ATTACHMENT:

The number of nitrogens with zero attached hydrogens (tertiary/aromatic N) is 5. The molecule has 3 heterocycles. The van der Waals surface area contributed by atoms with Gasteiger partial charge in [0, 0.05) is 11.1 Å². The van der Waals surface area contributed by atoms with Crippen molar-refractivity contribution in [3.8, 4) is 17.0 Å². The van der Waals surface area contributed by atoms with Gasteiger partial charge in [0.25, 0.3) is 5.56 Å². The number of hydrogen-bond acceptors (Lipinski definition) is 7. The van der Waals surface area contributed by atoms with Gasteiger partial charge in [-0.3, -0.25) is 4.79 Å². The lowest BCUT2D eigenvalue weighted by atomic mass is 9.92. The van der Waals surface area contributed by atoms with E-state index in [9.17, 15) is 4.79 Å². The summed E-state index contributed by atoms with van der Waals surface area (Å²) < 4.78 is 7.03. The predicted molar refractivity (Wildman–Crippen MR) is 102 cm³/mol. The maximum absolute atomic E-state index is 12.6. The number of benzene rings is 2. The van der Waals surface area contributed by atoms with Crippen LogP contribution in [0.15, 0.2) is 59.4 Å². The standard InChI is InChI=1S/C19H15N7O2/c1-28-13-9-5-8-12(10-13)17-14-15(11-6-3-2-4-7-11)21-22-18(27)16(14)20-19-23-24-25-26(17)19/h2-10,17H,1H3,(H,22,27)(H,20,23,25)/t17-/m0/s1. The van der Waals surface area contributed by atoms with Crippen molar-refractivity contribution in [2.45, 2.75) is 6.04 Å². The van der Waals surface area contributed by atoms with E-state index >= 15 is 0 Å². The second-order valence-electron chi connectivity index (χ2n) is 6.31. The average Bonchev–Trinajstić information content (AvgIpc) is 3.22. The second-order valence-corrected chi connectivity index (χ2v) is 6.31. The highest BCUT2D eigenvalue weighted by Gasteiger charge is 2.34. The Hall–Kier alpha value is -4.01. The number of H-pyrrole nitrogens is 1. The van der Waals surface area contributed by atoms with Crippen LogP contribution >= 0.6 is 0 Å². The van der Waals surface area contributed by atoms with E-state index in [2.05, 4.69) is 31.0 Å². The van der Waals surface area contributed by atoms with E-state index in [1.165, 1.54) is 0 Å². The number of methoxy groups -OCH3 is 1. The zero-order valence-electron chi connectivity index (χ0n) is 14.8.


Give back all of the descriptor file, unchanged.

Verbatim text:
The number of nitrogens with zero attached hydrogens (tertiary/aromatic N) is 5. The molecule has 3 heterocycles. The van der Waals surface area contributed by atoms with Gasteiger partial charge in [0, 0.05) is 11.1 Å². The van der Waals surface area contributed by atoms with Crippen molar-refractivity contribution in [3.8, 4) is 17.0 Å². The van der Waals surface area contributed by atoms with Gasteiger partial charge in [0.25, 0.3) is 5.56 Å². The number of hydrogen-bond acceptors (Lipinski definition) is 7. The van der Waals surface area contributed by atoms with Gasteiger partial charge in [-0.3, -0.25) is 4.79 Å². The lowest BCUT2D eigenvalue weighted by atomic mass is 9.92. The van der Waals surface area contributed by atoms with E-state index in [9.17, 15) is 4.79 Å². The summed E-state index contributed by atoms with van der Waals surface area (Å²) < 4.78 is 7.03. The predicted molar refractivity (Wildman–Crippen MR) is 102 cm³/mol. The maximum absolute atomic E-state index is 12.6. The number of benzene rings is 2. The van der Waals surface area contributed by atoms with Crippen LogP contribution in [0.15, 0.2) is 59.4 Å². The standard InChI is InChI=1S/C19H15N7O2/c1-28-13-9-5-8-12(10-13)17-14-15(11-6-3-2-4-7-11)21-22-18(27)16(14)20-19-23-24-25-26(17)19/h2-10,17H,1H3,(H,22,27)(H,20,23,25)/t17-/m0/s1. The van der Waals surface area contributed by atoms with Crippen molar-refractivity contribution in [2.45, 2.75) is 6.04 Å². The van der Waals surface area contributed by atoms with E-state index >= 15 is 0 Å². The second-order valence-electron chi connectivity index (χ2n) is 6.31. The average Bonchev–Trinajstić information content (AvgIpc) is 3.22. The second-order valence-corrected chi connectivity index (χ2v) is 6.31. The highest BCUT2D eigenvalue weighted by Gasteiger charge is 2.34. The Hall–Kier alpha value is -4.01. The number of H-pyrrole nitrogens is 1. The van der Waals surface area contributed by atoms with Crippen LogP contribution >= 0.6 is 0 Å². The van der Waals surface area contributed by atoms with E-state index in [2.05, 4.69) is 31.0 Å². The van der Waals surface area contributed by atoms with E-state index in [1.165, 1.54) is 0 Å². The number of methoxy groups -OCH3 is 1. The zero-order valence-electron chi connectivity index (χ0n) is 14.8.